WASHINGTON -- Tanner Roark kept the Phillies off the board on Saturday, and the Nationals' offense did the rest, as Washington routed Philadelphia, 8-0, at Nationals Park.Roark was the game's star, throwing seven scoreless innings, allowing six hits and striking out seven. The Phillies threatened in the second and third,
WASHINGTON -- Tanner Roark kept the Phillies off the board on Saturday, and the Nationals' offense did the rest, as Washington routed Philadelphia, 8-0, at Nationals Park.
Roark was the game's star, throwing seven scoreless innings, allowing six hits and striking out seven. The Phillies threatened in the second and third, but after that Roark cruised to his best outing since April.
Meanwhile, Washington's lineup went to town against Philadelphia starter Aaron Nola. The Nationals scored four runs in the second inning off Nola on a smattering of singles. Roark's squeeze bunt scored a run and he later came around on Bryce Harper's single for a 4-0 lead.
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"The play of the game is when [Roark] got that two-strike bunt down that kind of opened the gates," Nationals manager Dusty Baker said. "I think guys were more excited about that than anything."
Washington chased Nola from the game with two outs in the fourth inning.
"Nola just didn't look in sync," Phillies manager Pete Mackanin said. "There was something about his rhythm that just didn't look right. He didn't make that many bad pitches, but he didn't look like he was in sync."
Washington added three more runs in the fifth off relievers Elvis Araujo and Andrew Bailey and another one in the eighth off Hector Neris. Clint Robinson and Michael Taylor had three hits apiece for the Nationals, and Anthony Rendon and Stephen Drew both drove in two runs. Overall, six different Washington players drove in runs.
With Sammy Solis pitching for the Nationals in the eighth inning, Daniel Murphy let a runner reach base on a defensive miscue and cost the team a potential double play one batter later with a bobble on a routine roller. But the second baseman redeemed himself soon after, when he made a diving stop of a hard-hit grounder and threw out Cody Asche to end the inning. Blake Treinen finished the game for Washington with a 1-2-3 ninth.
MOMENTS THAT MATTERED
Roarin' Roark: The Nationals' starter found himself in trouble two batters into the second inning, as the Phillies opened with a single and double. Roark took control from there with three straight swinging strikeouts.
"That was a big confidence-builder," Roark said. "I was just trying to attack the guys, keep them off balance, make them off guard. I made my pitches and [catcher Wilson Ramos] called them perfectly."
Another scary moment came in the third with runners on first and third, only to see Roark deftly evade damage. Instead of Philadelphia scoring first, Washington tallied four runs in the second inning. Roark drove home one run after reaching on a bunt and later scored. More >
Big inning dooms Nola: All of the damage against Nola came during the second inning, when the Nationals strung together four hits and ended up with four runs. Nola hit Ramos with a pitch to begin the inning, then gave up a single to Robinson and, after a Rendon fielder's choice, another single to Drew. Roark drove in a run with a squeeze bunt, and Taylor and Bryce Harper added RBI singles to cap off the rally. Nola finally escaped the inning but was pulled with two outs in the fourth, having allowed seven hits and four runs.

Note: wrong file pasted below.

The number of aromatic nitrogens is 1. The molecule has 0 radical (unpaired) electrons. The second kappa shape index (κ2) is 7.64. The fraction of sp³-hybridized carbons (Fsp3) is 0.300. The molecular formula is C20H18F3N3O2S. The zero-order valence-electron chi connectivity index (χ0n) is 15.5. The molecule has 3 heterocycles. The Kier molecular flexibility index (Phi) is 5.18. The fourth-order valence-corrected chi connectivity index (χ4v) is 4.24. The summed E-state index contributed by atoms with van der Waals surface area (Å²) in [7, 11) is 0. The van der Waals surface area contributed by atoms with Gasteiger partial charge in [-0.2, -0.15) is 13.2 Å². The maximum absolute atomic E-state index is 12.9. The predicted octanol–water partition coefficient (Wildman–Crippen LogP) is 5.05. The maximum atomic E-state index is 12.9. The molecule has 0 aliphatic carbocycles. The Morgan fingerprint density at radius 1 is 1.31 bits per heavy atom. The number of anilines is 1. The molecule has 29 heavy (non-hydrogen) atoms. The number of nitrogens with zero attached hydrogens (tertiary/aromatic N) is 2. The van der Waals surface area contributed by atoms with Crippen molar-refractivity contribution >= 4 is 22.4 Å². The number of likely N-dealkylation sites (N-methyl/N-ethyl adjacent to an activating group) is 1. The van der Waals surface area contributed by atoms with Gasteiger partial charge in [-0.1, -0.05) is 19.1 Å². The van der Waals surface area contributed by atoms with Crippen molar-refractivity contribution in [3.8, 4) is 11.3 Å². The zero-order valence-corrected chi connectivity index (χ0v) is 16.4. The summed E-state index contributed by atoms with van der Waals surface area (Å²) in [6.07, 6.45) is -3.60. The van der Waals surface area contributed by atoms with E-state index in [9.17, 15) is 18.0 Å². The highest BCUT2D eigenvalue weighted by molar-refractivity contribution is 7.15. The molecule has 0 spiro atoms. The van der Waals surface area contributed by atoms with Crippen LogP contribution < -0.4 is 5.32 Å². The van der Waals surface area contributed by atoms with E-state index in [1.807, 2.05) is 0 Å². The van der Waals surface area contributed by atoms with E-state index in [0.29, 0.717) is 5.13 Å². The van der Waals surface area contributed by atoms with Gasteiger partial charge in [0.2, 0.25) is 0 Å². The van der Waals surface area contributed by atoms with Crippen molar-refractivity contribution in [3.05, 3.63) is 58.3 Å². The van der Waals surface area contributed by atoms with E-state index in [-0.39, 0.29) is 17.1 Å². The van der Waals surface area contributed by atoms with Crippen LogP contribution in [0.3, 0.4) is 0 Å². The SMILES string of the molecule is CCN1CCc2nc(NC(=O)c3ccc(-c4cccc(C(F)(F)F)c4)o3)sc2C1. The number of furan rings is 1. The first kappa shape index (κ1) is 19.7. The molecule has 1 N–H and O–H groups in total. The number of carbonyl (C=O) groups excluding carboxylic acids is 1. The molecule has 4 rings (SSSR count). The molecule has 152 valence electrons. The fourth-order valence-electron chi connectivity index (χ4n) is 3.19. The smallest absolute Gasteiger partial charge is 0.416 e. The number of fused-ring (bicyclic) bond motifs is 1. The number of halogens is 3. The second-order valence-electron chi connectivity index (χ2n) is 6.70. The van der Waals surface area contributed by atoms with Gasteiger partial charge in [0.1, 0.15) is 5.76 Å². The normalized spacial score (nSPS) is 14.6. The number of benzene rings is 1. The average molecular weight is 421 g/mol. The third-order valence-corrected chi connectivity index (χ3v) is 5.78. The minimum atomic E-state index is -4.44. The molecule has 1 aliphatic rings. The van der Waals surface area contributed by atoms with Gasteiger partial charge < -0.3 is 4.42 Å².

"I felt pretty wild with all my pitches," Nola said. "My curveball was hanging a lot. They put some good swings on those, especially when I had two strikes. It was too much in the zone. And my fastball, my two-seamer was running too much. I couldn't really control it much. And just getting behind guys really hurt me today." More >
Super Sub: Drew started for the second straight game, as Baker rested some of his regulars. Filling in for shortstop Danny Espinosa, Drew had two RBIs -- including a run-scoring single in the second that gave Washington a 1-0 lead. Over the last two games, Drew was 3-for-6 with a double, home run and four RBI. Giving others a break is one thing, but providing real production is another.
Missed opportunity: The Phillies' best run-scoring opportunity came in the second inning, when Asche singled and Cameron Rupp doubled to lead off the inning. But Roark buckled down and fanned Cesar Hernandez, Nola and Peter Bourjos consecutively, holding Philadelphia off the board. The Phillies never got a better chance the rest of the way.
"That second inning kind of set the tone for us," Mackanin said. "Second and third nobody out, and he struck out the side. We just didn't hit."
"You've been seeing my lineups. I've been dipsy-doodling every day. Is that a word?" -- Mackanin, on trying to figure out the Phillies' optimal lineup
Phillies:The Phillies will send lefty Adam Morgan to the mound on Sunday at 4:05 p.m. ET, as they seek to avoid a sweep against the Nationals. Morgan has struggled this year, recording a 6.70 ERA in 42 2/3 innings. But he earned a quality start on Monday against the Cubs, pitching six innings and allowing three runs in a 6-4 Phillies loss.
Nationals: Joe Ross (5-4, 2.92 ERA) is doing nice work in his sophomore campaign, but he's an All-Star level performer and then some against the Phillies. The right-hander is 2-0 with a tidy 0.61 ERA in two road starts against Philadelphia. As for his previous start, Ross gave up five runs in four innings in a no-decision against the White Sox on Tuesday.
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Alex Putterman is a reporter for MLB.com based in Washington and covered the Phillies on Saturday.
Ben Standig is a contributor to MLB.com based in Baltimore and covered the Nationals on Saturday.